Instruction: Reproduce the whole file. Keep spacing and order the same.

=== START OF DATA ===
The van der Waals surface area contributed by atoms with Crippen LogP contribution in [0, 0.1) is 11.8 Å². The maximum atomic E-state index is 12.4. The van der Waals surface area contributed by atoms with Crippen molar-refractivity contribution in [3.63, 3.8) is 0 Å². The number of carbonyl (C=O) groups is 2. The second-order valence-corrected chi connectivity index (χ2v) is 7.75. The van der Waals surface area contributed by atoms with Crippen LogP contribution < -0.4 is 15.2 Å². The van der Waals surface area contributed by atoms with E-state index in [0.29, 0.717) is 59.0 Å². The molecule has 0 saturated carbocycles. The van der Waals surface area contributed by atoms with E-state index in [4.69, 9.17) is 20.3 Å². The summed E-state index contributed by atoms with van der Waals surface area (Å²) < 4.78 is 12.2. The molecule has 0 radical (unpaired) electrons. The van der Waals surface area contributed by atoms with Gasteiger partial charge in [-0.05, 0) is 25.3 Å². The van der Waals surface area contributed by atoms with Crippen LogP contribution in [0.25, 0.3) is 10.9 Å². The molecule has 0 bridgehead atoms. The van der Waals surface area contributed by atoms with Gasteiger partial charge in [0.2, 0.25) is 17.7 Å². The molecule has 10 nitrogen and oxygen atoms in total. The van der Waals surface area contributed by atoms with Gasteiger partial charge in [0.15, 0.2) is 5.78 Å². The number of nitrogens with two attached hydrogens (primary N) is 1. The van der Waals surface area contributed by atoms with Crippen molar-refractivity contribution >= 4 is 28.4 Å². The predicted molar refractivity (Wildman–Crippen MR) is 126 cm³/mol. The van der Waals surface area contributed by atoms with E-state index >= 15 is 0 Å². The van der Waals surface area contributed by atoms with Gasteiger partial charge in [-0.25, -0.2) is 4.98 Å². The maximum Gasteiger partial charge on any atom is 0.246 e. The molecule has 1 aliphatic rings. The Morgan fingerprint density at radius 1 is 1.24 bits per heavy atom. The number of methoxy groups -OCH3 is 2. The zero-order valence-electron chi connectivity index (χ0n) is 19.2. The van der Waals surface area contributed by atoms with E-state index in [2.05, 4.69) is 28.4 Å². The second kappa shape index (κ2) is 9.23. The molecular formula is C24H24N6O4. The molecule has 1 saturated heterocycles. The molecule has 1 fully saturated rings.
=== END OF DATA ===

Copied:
The van der Waals surface area contributed by atoms with Crippen LogP contribution in [0, 0.1) is 11.8 Å². The maximum atomic E-state index is 12.4. The van der Waals surface area contributed by atoms with Crippen molar-refractivity contribution in [3.63, 3.8) is 0 Å². The number of carbonyl (C=O) groups is 2. The second-order valence-corrected chi connectivity index (χ2v) is 7.75. The van der Waals surface area contributed by atoms with Crippen LogP contribution < -0.4 is 15.2 Å². The van der Waals surface area contributed by atoms with E-state index in [0.29, 0.717) is 59.0 Å². The molecule has 0 saturated carbocycles. The van der Waals surface area contributed by atoms with E-state index in [4.69, 9.17) is 20.3 Å². The summed E-state index contributed by atoms with van der Waals surface area (Å²) < 4.78 is 12.2. The molecule has 0 radical (unpaired) electrons. The van der Waals surface area contributed by atoms with Gasteiger partial charge in [-0.05, 0) is 25.3 Å². The van der Waals surface area contributed by atoms with Crippen LogP contribution in [0.25, 0.3) is 10.9 Å². The molecule has 0 bridgehead atoms. The van der Waals surface area contributed by atoms with Gasteiger partial charge in [0.2, 0.25) is 17.7 Å². The molecule has 10 nitrogen and oxygen atoms in total. The van der Waals surface area contributed by atoms with Gasteiger partial charge in [0.15, 0.2) is 5.78 Å². The number of nitrogens with two attached hydrogens (primary N) is 1. The van der Waals surface area contributed by atoms with Crippen molar-refractivity contribution >= 4 is 28.4 Å². The predicted molar refractivity (Wildman–Crippen MR) is 126 cm³/mol. The van der Waals surface area contributed by atoms with E-state index >= 15 is 0 Å². The van der Waals surface area contributed by atoms with Gasteiger partial charge in [-0.25, -0.2) is 4.98 Å². The maximum Gasteiger partial charge on any atom is 0.246 e. The molecule has 1 aliphatic rings. The Morgan fingerprint density at radius 1 is 1.24 bits per heavy atom. The number of methoxy groups -OCH3 is 2. The zero-order valence-electron chi connectivity index (χ0n) is 19.2. The van der Waals surface area contributed by atoms with E-state index in [2.05, 4.69) is 28.4 Å². The second kappa shape index (κ2) is 9.23. The molecular formula is C24H24N6O4. The molecule has 1 saturated heterocycles. The molecule has 1 fully saturated rings.